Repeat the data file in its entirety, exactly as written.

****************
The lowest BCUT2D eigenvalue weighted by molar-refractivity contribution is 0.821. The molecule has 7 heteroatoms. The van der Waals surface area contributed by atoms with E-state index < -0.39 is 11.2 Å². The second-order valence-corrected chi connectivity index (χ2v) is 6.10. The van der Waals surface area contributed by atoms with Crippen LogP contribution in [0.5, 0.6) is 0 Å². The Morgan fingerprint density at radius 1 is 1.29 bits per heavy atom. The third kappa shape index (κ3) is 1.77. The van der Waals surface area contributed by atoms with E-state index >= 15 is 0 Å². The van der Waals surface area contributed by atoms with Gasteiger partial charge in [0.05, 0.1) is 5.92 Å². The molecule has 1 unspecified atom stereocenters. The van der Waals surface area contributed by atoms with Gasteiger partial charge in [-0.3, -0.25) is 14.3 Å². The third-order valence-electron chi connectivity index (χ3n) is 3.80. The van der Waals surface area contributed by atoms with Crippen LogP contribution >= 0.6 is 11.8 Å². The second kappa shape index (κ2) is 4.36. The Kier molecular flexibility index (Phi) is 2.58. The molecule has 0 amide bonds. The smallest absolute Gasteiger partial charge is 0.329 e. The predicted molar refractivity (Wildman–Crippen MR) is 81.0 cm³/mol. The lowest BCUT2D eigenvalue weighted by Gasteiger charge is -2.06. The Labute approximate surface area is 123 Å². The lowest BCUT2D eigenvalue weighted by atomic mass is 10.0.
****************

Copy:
The lowest BCUT2D eigenvalue weighted by molar-refractivity contribution is 0.821. The molecule has 7 heteroatoms. The van der Waals surface area contributed by atoms with E-state index < -0.39 is 11.2 Å². The second-order valence-corrected chi connectivity index (χ2v) is 6.10. The van der Waals surface area contributed by atoms with Crippen LogP contribution in [0.5, 0.6) is 0 Å². The Morgan fingerprint density at radius 1 is 1.29 bits per heavy atom. The third kappa shape index (κ3) is 1.77. The van der Waals surface area contributed by atoms with E-state index >= 15 is 0 Å². The van der Waals surface area contributed by atoms with Gasteiger partial charge in [0.05, 0.1) is 5.92 Å². The molecule has 1 unspecified atom stereocenters. The van der Waals surface area contributed by atoms with Gasteiger partial charge in [-0.3, -0.25) is 14.3 Å². The third-order valence-electron chi connectivity index (χ3n) is 3.80. The van der Waals surface area contributed by atoms with Crippen LogP contribution >= 0.6 is 11.8 Å². The second kappa shape index (κ2) is 4.36. The Kier molecular flexibility index (Phi) is 2.58. The molecule has 0 amide bonds. The smallest absolute Gasteiger partial charge is 0.329 e. The predicted molar refractivity (Wildman–Crippen MR) is 81.0 cm³/mol. The lowest BCUT2D eigenvalue weighted by Gasteiger charge is -2.06. The Labute approximate surface area is 123 Å². The lowest BCUT2D eigenvalue weighted by atomic mass is 10.0.